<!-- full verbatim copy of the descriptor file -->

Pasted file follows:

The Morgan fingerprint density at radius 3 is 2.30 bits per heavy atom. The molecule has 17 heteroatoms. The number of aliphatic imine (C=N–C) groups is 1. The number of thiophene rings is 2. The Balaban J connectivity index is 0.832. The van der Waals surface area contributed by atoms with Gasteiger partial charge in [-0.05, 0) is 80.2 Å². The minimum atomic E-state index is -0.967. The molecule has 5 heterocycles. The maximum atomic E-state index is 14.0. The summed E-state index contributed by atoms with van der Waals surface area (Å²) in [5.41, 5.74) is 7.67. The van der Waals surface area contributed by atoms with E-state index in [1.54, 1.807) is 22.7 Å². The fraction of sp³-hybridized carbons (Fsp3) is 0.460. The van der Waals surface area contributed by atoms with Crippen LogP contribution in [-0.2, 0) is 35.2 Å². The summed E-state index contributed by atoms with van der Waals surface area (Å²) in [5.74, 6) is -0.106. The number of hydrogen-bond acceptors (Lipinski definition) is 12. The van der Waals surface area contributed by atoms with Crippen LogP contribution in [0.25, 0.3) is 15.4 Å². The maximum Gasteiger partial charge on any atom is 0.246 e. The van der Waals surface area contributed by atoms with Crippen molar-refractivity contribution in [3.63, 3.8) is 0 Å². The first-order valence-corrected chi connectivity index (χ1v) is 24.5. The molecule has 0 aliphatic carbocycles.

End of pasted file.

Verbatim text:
The Morgan fingerprint density at radius 3 is 2.30 bits per heavy atom. The molecule has 17 heteroatoms. The number of aliphatic imine (C=N–C) groups is 1. The number of thiophene rings is 2. The Balaban J connectivity index is 0.832. The van der Waals surface area contributed by atoms with Gasteiger partial charge in [-0.05, 0) is 80.2 Å². The minimum atomic E-state index is -0.967. The molecule has 5 heterocycles. The maximum atomic E-state index is 14.0. The summed E-state index contributed by atoms with van der Waals surface area (Å²) in [5.41, 5.74) is 7.67. The van der Waals surface area contributed by atoms with E-state index in [1.54, 1.807) is 22.7 Å². The fraction of sp³-hybridized carbons (Fsp3) is 0.460. The van der Waals surface area contributed by atoms with Crippen LogP contribution in [-0.2, 0) is 35.2 Å². The summed E-state index contributed by atoms with van der Waals surface area (Å²) in [5.74, 6) is -0.106. The number of hydrogen-bond acceptors (Lipinski definition) is 12. The van der Waals surface area contributed by atoms with Crippen LogP contribution in [0.25, 0.3) is 15.4 Å². The maximum Gasteiger partial charge on any atom is 0.246 e. The van der Waals surface area contributed by atoms with Crippen molar-refractivity contribution in [3.63, 3.8) is 0 Å². The first-order valence-corrected chi connectivity index (χ1v) is 24.5. The molecule has 0 aliphatic carbocycles.